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Install Ubuntu on RAID 0 and UEFI/GPT system
# http://askubuntu.com/questions/505446/how-to-install-ubuntu-14-04-with-raid-1-using-desktop-installer
# http://askubuntu.com/questions/660023/how-to-install-ubuntu-14-04-64-bit-with-a-dual-boot-raid-1-partition-on-an-uefi%5D
sudo -s
apt-get -y install mdadm
apt-get -y install grub-efi-amd64
sgdisk -z /dev/sda
sgdisk -z /dev/sdb
sgdisk -n 1:0:+100M -t 1:ef00 -c 1:"EFI System" /dev/sda
sgdisk -n 2:0:+8G -t 2:fd00 -c 2:"Linux RAID" /dev/sda
sgdisk -n 3:0:0 -t 3:fd00 -c 3:"Linux RAID" /dev/sda
sgdisk /dev/sda -R /dev/sdb -G
mkfs.fat -F 32 /dev/sda1
mkdir /tmp/sda1
mount /dev/sda1 /tmp/sda1
mkdir /tmp/sda1/EFI
umount /dev/sda1
mdadm --create /dev/md0 --level=0 --raid-disks=2 /dev/sd[ab]2
mdadm --create /dev/md1 --level=0 --raid-disks=2 /dev/sd[ab]3
sgdisk -z /dev/md0
sgdisk -z /dev/md1
sgdisk -N 1 -t 1:8200 -c 1:"Linux swap" /dev/md0
sgdisk -N 1 -t 1:8300 -c 1:"Linux filesystem" /dev/md1
ubiquity -b
mount /dev/md1p1 /mnt
mount -o bind /dev /mnt/dev
mount -o bind /dev/pts /mnt/dev/pts
mount -o bind /sys /mnt/sys
mount -o bind /proc /mnt/proc
cat /etc/resolv.conf >> /mnt/etc/resolv.conf
chroot /mnt
nano /etc/grub.d/10_linux
# change quick_boot and quiet_boot to 0
apt-get install -y grub-efi-amd64
apt-get install -y mdadm
nano /etc/mdadm/mdadm.conf
# remove metadata and name
update-grub
mount /dev/sda1 /boot/efi
grub-install --boot-directory=/boot --bootloader-id=Ubuntu --target=x86_64-efi --efi-directory=/boot/efi --recheck
update-grub
umount /dev/sda1
dd if=/dev/sda1 of=/dev/sdb1
efibootmgr -c -g -d /dev/sdb -p 1 -L "Ubuntu #2" -l '\EFI\Ubuntu\grubx64.efi'
exit # from chroot
exit # from sudo -s
reboot
@luisgazola

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luisgazola commented Jan 25, 2016

Good afternoon , I wonder if this is for RAID0 or RAID1 , and if not to RAID1 how do I make a RAID1 with EFI on Ubuntu Server. thank you so much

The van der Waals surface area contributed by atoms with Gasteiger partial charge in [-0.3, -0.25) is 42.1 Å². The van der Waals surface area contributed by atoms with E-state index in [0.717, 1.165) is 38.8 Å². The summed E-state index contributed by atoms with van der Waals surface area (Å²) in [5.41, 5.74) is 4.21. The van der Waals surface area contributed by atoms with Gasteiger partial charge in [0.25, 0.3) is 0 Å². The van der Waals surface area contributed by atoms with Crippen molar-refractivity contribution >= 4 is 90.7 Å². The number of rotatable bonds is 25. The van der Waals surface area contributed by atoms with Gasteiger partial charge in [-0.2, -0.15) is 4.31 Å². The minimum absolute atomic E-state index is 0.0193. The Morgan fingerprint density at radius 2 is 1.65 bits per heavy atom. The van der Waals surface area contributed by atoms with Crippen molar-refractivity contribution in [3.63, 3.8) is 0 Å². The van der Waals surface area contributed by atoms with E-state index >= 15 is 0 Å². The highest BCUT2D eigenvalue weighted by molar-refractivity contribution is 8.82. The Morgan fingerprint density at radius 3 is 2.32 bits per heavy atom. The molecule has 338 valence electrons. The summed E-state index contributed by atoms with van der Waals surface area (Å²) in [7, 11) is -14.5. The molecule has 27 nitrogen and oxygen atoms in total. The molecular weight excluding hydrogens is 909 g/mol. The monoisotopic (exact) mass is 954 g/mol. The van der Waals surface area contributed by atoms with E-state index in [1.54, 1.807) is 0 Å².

@umpirsky

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umpirsky commented Jan 29, 2016

@luisgazola This is RAID 0. For RAID 1 please see link on line 2.

@Casey7747

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Casey7747 commented Feb 13, 2017

You Sir, are nothing short of Amazing!

Tested with Ubuntu 16.04.01 LTS Desktop UEFI
Works great by copying the commands into bash terminal. (Not as a bash script)
Creates two RAID0 partitions, one for the rootfs and another for swap.

Notes for noobs:
It is assumed that the two hard drives are located at /dev/sda and /dev/sdb
Adjust line 10 for swap size: SWAP will be twice the value presented. Here 8G, over two disks gives 16G SWAP.
When running the installer ubiquity -b and you get to the partitioning choose "Something Else"
-Set Partition ending in md0 to "SWAP"
-Set Partition ending in md1 to "/" and format
Once ubiquity has finished press "Continue Testing" and continue with the steps.

@ArrEssJay

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ArrEssJay commented Sep 7, 2017

This is great. Roughly followed for installing 16.04 server in RAID 1 configuration. The key to success appears to be the correct installation of GRUB into EFI. The installer gets it way way wrong.

@tombatron

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tombatron commented Nov 22, 2017

Worked like a champ!

I did have to change sda and sdb to nvme0n1 and nvme1n1. But other than that, the install went off without a hitch.

@mecworks

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mecworks commented Jun 13, 2018

BTW, you shouldn't swap onto a RAID partition. That adds a lot of overhead that slows down raid and you don't need the redundancy on swap. The best way to use two or more disks for swap as in this situation is to set both partitions to the type swap then in /etc/fstab, set them with the same priority. Linux will automatically stripe swap partitions set to the same priority, giving you a roughly 2x performance boost in your swap R/W access.

@fabienengels

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fabienengels commented Jun 28, 2019

BTW, you shouldn't swap onto a RAID partition. That adds a lot of overhead that slows down raid and you don't need the redundancy on swap. The best way to use two or more disks for swap as in this situation is to set both partitions to the type swap then in /etc/fstab, set them with the same priority. Linux will automatically stripe swap partitions set to the same priority, giving you a roughly 2x performance boost in your swap R/W access.

But if one of the disks crashes, the swap will be corrupted and may lead to a system crash.

@fabienengels

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fabienengels commented Jun 28, 2019

Why partitioning /dev/md* and not formatting them directly ?

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